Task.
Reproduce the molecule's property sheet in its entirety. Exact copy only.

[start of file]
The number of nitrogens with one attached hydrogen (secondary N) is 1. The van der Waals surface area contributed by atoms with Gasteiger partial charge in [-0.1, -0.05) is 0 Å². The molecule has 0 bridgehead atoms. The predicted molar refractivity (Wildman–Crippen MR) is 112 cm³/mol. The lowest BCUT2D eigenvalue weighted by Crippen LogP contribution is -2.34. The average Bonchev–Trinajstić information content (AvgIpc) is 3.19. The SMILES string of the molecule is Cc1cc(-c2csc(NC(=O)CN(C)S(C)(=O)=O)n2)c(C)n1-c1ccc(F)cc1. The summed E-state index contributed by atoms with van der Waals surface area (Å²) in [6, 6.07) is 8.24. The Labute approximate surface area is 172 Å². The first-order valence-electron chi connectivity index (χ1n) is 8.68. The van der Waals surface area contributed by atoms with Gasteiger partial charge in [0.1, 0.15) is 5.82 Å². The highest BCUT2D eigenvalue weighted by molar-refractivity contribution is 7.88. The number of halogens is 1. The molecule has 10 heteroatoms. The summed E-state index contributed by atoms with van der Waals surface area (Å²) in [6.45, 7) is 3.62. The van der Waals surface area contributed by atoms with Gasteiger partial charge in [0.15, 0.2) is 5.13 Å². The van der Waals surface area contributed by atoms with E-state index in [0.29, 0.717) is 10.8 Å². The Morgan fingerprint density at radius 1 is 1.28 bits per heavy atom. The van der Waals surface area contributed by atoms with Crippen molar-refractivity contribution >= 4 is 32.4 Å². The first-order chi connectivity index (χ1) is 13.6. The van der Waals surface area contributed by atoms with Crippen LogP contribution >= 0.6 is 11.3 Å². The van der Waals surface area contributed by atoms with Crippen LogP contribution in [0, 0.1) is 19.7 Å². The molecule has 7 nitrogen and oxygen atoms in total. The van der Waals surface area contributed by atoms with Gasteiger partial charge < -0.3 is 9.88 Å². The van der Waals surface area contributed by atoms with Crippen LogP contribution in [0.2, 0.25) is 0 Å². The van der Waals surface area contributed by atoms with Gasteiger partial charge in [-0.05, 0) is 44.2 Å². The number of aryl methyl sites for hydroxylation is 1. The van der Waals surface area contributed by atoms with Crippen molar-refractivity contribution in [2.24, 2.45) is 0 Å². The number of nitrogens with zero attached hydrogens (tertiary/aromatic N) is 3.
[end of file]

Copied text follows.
The number of nitrogens with one attached hydrogen (secondary N) is 1. The van der Waals surface area contributed by atoms with Gasteiger partial charge in [-0.1, -0.05) is 0 Å². The molecule has 0 bridgehead atoms. The predicted molar refractivity (Wildman–Crippen MR) is 112 cm³/mol. The lowest BCUT2D eigenvalue weighted by Crippen LogP contribution is -2.34. The average Bonchev–Trinajstić information content (AvgIpc) is 3.19. The SMILES string of the molecule is Cc1cc(-c2csc(NC(=O)CN(C)S(C)(=O)=O)n2)c(C)n1-c1ccc(F)cc1. The summed E-state index contributed by atoms with van der Waals surface area (Å²) in [6, 6.07) is 8.24. The Labute approximate surface area is 172 Å². The first-order valence-electron chi connectivity index (χ1n) is 8.68. The van der Waals surface area contributed by atoms with Gasteiger partial charge in [0.1, 0.15) is 5.82 Å². The highest BCUT2D eigenvalue weighted by molar-refractivity contribution is 7.88. The number of halogens is 1. The molecule has 10 heteroatoms. The summed E-state index contributed by atoms with van der Waals surface area (Å²) in [6.45, 7) is 3.62. The van der Waals surface area contributed by atoms with Gasteiger partial charge in [0.15, 0.2) is 5.13 Å². The van der Waals surface area contributed by atoms with E-state index in [0.29, 0.717) is 10.8 Å². The Morgan fingerprint density at radius 1 is 1.28 bits per heavy atom. The van der Waals surface area contributed by atoms with Crippen molar-refractivity contribution >= 4 is 32.4 Å². The first-order chi connectivity index (χ1) is 13.6. The van der Waals surface area contributed by atoms with Crippen LogP contribution >= 0.6 is 11.3 Å². The van der Waals surface area contributed by atoms with Crippen LogP contribution in [0, 0.1) is 19.7 Å². The molecule has 7 nitrogen and oxygen atoms in total. The van der Waals surface area contributed by atoms with Gasteiger partial charge < -0.3 is 9.88 Å². The van der Waals surface area contributed by atoms with Crippen LogP contribution in [0.2, 0.25) is 0 Å². The van der Waals surface area contributed by atoms with Gasteiger partial charge in [-0.05, 0) is 44.2 Å². The number of aryl methyl sites for hydroxylation is 1. The van der Waals surface area contributed by atoms with Crippen molar-refractivity contribution in [2.24, 2.45) is 0 Å². The number of nitrogens with zero attached hydrogens (tertiary/aromatic N) is 3.